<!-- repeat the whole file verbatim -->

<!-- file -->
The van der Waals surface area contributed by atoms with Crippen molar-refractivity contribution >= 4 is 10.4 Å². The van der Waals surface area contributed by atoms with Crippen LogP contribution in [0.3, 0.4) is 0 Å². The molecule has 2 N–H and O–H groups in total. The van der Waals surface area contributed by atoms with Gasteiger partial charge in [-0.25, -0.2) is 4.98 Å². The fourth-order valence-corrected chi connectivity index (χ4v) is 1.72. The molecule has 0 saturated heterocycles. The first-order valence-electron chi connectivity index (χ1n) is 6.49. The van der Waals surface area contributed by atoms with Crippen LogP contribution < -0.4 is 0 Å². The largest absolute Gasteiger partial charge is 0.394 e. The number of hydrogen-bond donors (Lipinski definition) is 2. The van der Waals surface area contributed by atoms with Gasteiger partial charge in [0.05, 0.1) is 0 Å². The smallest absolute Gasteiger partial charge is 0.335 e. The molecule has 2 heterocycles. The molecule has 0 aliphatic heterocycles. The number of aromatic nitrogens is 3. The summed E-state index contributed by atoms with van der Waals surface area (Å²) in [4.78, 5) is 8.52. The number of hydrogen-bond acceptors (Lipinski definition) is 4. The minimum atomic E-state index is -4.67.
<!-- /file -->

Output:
The van der Waals surface area contributed by atoms with Crippen molar-refractivity contribution >= 4 is 10.4 Å². The van der Waals surface area contributed by atoms with Crippen LogP contribution in [0.3, 0.4) is 0 Å². The molecule has 2 N–H and O–H groups in total. The van der Waals surface area contributed by atoms with Gasteiger partial charge in [-0.25, -0.2) is 4.98 Å². The fourth-order valence-corrected chi connectivity index (χ4v) is 1.72. The molecule has 0 saturated heterocycles. The first-order valence-electron chi connectivity index (χ1n) is 6.49. The van der Waals surface area contributed by atoms with Crippen LogP contribution < -0.4 is 0 Å². The largest absolute Gasteiger partial charge is 0.394 e. The number of hydrogen-bond donors (Lipinski definition) is 2. The van der Waals surface area contributed by atoms with Gasteiger partial charge in [0.05, 0.1) is 0 Å². The smallest absolute Gasteiger partial charge is 0.335 e. The molecule has 2 heterocycles. The molecule has 0 aliphatic heterocycles. The number of aromatic nitrogens is 3. The summed E-state index contributed by atoms with van der Waals surface area (Å²) in [4.78, 5) is 8.52. The number of hydrogen-bond acceptors (Lipinski definition) is 4. The minimum atomic E-state index is -4.67.